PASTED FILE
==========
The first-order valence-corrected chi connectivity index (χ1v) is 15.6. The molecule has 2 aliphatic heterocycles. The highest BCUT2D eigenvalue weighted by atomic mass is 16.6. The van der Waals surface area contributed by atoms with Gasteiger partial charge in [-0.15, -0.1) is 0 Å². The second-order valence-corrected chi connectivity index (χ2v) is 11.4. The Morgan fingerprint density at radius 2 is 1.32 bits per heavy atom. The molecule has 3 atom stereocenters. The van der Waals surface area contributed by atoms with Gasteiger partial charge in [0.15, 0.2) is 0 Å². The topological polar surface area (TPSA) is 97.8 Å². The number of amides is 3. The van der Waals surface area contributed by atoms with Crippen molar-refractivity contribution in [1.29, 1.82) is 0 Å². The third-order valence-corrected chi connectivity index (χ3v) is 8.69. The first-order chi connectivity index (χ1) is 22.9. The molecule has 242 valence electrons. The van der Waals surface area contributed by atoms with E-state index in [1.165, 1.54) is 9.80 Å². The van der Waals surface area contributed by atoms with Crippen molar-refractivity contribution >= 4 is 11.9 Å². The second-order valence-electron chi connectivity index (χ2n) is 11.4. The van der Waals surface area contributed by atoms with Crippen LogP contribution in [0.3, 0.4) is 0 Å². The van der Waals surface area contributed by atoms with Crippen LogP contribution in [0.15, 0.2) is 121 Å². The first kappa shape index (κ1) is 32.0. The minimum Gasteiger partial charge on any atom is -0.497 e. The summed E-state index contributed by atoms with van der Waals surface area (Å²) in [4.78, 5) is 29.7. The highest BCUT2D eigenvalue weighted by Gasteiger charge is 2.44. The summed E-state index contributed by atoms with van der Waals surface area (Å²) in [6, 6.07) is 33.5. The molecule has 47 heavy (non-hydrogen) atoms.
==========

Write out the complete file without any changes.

The first-order valence-corrected chi connectivity index (χ1v) is 15.6. The molecule has 2 aliphatic heterocycles. The highest BCUT2D eigenvalue weighted by atomic mass is 16.6. The van der Waals surface area contributed by atoms with Gasteiger partial charge in [-0.15, -0.1) is 0 Å². The second-order valence-corrected chi connectivity index (χ2v) is 11.4. The Morgan fingerprint density at radius 2 is 1.32 bits per heavy atom. The molecule has 3 atom stereocenters. The van der Waals surface area contributed by atoms with Gasteiger partial charge in [0.15, 0.2) is 0 Å². The topological polar surface area (TPSA) is 97.8 Å². The number of amides is 3. The van der Waals surface area contributed by atoms with Crippen molar-refractivity contribution in [1.29, 1.82) is 0 Å². The third-order valence-corrected chi connectivity index (χ3v) is 8.69. The first-order chi connectivity index (χ1) is 22.9. The molecule has 242 valence electrons. The van der Waals surface area contributed by atoms with E-state index in [1.165, 1.54) is 9.80 Å². The van der Waals surface area contributed by atoms with Crippen molar-refractivity contribution >= 4 is 11.9 Å². The second-order valence-electron chi connectivity index (χ2n) is 11.4. The van der Waals surface area contributed by atoms with Crippen LogP contribution in [0.3, 0.4) is 0 Å². The van der Waals surface area contributed by atoms with Crippen LogP contribution in [0.15, 0.2) is 121 Å². The first kappa shape index (κ1) is 32.0. The minimum Gasteiger partial charge on any atom is -0.497 e. The summed E-state index contributed by atoms with van der Waals surface area (Å²) in [4.78, 5) is 29.7. The highest BCUT2D eigenvalue weighted by Gasteiger charge is 2.44. The summed E-state index contributed by atoms with van der Waals surface area (Å²) in [6, 6.07) is 33.5. The molecule has 47 heavy (non-hydrogen) atoms.